Advocates say urban farming feeds the poor, provides jobsDuluth could soon be awash in home-grown vegetables if two new programs taking seed this spring sprout as organizers hope.
By: John Myers, Duluth News Tribune
Duluth could soon be awash in home-grown vegetables if two new programs taking seed this spring sprout as organizers hope.
One program, Seeds of Success, sponsored by Community Action Duluth, is turning vacant lots into urban vegetable farms where seasonal workers will grow produce to sell to local restaurants.
The workers might earn a little money for their efforts, and Duluthians will see more home-grown vegetables in the local market. The city and other groups already have donated use of seven vacant lots to be turned into gardens.
“From what we hear, stores and restaurants just can’t get enough locally grown, organic produce,’’ said Angie Miller, executive director of Community Action Duluth. The group has hired both a community sustainable agriculture expert and a food marketing expert to help the program succeed.
Participants in the city’s Youth Employment Service work program, 18- to 21-year-olds, will be trained to garden and grow vegetables. The goal is for them to be able to keep some vegetables and sell the rest.
Seeds of Success is modeled after a program called Growing Power in Milwaukee that helps low-income urban residents grow, process, market and distribute food in a sustainable manner — meaning low impact on the environment with few if any chemicals and reduced use of fossil fuels.
“It’s starting as a green jobs program to put a few people to work in a garden,’’ said Michael Latsch, coordinator of the Seeds of Success program. “We hope it can become nearly self-
sustaining, so there are enough sales of produce to pay for the program, or at least get close.’’
No garden? No problem
In another effort, the Second Harvest Northern Lakes Food Bank has received 20 free container garden sets that include nearly everything someone needs to start a vegetable garden on their deck, driveway, patio or yard. The kits — seeds, containers, directions and more — were donated by Sydney’s Green Garden, a new Duluth-based company trying to preach the gospel of locally grown, sustainable agriculture.
All participants do is add is dirt, water and elbow grease.
Each of the container gardens can grow up to 15 varieties of vegetables that will offer low-income families who use the food shelf a chance to grow their own fresh, nutritious foods that are often out of economic reach at retail stores.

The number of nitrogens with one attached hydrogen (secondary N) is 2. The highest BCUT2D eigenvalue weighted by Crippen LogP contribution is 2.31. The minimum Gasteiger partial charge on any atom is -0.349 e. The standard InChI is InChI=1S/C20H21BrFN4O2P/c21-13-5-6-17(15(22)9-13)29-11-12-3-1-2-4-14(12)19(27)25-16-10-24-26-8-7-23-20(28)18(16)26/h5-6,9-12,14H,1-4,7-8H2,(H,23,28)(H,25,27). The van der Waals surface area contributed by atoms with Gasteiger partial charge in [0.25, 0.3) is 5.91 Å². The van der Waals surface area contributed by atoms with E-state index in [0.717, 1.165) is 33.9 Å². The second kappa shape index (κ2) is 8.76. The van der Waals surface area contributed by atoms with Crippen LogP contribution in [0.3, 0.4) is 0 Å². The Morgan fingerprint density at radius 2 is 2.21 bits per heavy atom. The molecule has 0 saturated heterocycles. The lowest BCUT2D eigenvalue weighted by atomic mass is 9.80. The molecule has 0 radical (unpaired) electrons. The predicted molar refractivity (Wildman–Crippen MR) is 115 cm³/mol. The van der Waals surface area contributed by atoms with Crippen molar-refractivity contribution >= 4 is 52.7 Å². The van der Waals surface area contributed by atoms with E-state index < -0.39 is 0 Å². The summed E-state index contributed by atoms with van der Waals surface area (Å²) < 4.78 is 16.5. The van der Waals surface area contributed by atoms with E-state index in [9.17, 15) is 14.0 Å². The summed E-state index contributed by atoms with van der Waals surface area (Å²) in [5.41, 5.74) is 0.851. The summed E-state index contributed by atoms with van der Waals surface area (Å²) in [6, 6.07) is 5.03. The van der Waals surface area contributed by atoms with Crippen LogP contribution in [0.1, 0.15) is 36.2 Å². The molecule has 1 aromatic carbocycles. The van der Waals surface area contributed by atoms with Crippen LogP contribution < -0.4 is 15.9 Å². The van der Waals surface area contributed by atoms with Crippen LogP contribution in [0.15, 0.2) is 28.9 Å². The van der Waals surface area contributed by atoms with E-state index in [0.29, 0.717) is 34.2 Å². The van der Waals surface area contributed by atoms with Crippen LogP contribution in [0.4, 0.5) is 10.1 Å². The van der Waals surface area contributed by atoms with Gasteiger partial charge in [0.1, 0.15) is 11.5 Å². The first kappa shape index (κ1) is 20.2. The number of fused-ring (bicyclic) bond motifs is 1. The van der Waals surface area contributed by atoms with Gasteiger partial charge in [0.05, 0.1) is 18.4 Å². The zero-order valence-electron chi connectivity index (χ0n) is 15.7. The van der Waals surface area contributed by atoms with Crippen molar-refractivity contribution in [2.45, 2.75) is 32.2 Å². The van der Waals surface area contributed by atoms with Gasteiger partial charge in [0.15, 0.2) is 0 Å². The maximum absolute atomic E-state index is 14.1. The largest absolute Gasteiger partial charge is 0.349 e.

“If your money is limited, fresh vegetables often are too expensive to purchase,’’ said Shaye Morris, executive director of the food bank. “For the right family, this is a great opportunity to supplement their food needs and do it in such a positive way.’’
Most of the produce Northlanders buy at retail groceries come from far away — California, Florida or Latin America. That shipping requires a lot of fuel and creates a lot of carbon emissions. Moreover, large commercial vegetable operations use large amounts of chemicals and fossil fuels for fertilizer, pesticides and field work. Some have been criticized for poor worker health and safety.
Local options are available, such as buying shares in the Food Farm or similar cooperatives and buying from farmers markets or retail stores like Whole Foods Co-op. But those outlets can’t supply an entire region.
Scott Vesterstein, founder of Sydney’s Green Garden — named after his daughter — usually sells his vegetable container sets for $89. The 12 containers in the system take up only 16 square feet and grow 15 varieties of vegetables. The system will fit almost anywhere there’s a little sunshine.
“You’d be amazed how much you can grow in such a little space,’’ said Vesterstein, noting he has a wealth of fresh vegetables from mid-June into September, including carrots, lettuce, peas, spinach, cucumbers, beets, beans and more. “This is a legitimate way to grow pesticide-free, organic food — and lots of it — right outside your window. It’s not that hard.’’
Little gardens save big oil
Vesterstein, owner of the Fitgers Brewery Complex in Duluth, started container gardening on his driveway in 2003 and has been expanding his interest and efforts ever since. That includes selecting seeds specific to the Northland environment. He’s even become certified in designing space for new homes to fit vegetable garden space into the design, and now he’s donating kits to local third-grade classes and developing kits for Third World communities.
According to the Organic Consumers Association, every American uses about 400 gallons of oil each year just through the food they eat. Some 17 percent of our nation’s energy use goes to agriculture, from tractors working the fields to packaging to trucks to store shelves. The groceries Americans buy have traveled an average of 1,500 miles from field to table.
Vesterstein says that, if every U.S. citizen ate just one meal a week of organically and locally raised produce and meats, the nation could cut oil use by 57 million barrels each year. Even more would be saved if the veggies came from right outside each home’s own kitchen.
“Maybe the beginning of becoming a less energy-dependent nation starts one garden at a time,’’ Vesterstein said.
Anyone interested in obtaining one of the food bank’s free container kits should call Amy Hildre at (218) 727-5653.
For more information on purchasing container kits from Sydney’s Green Gardens, go to www.sydneysgreengarden.com.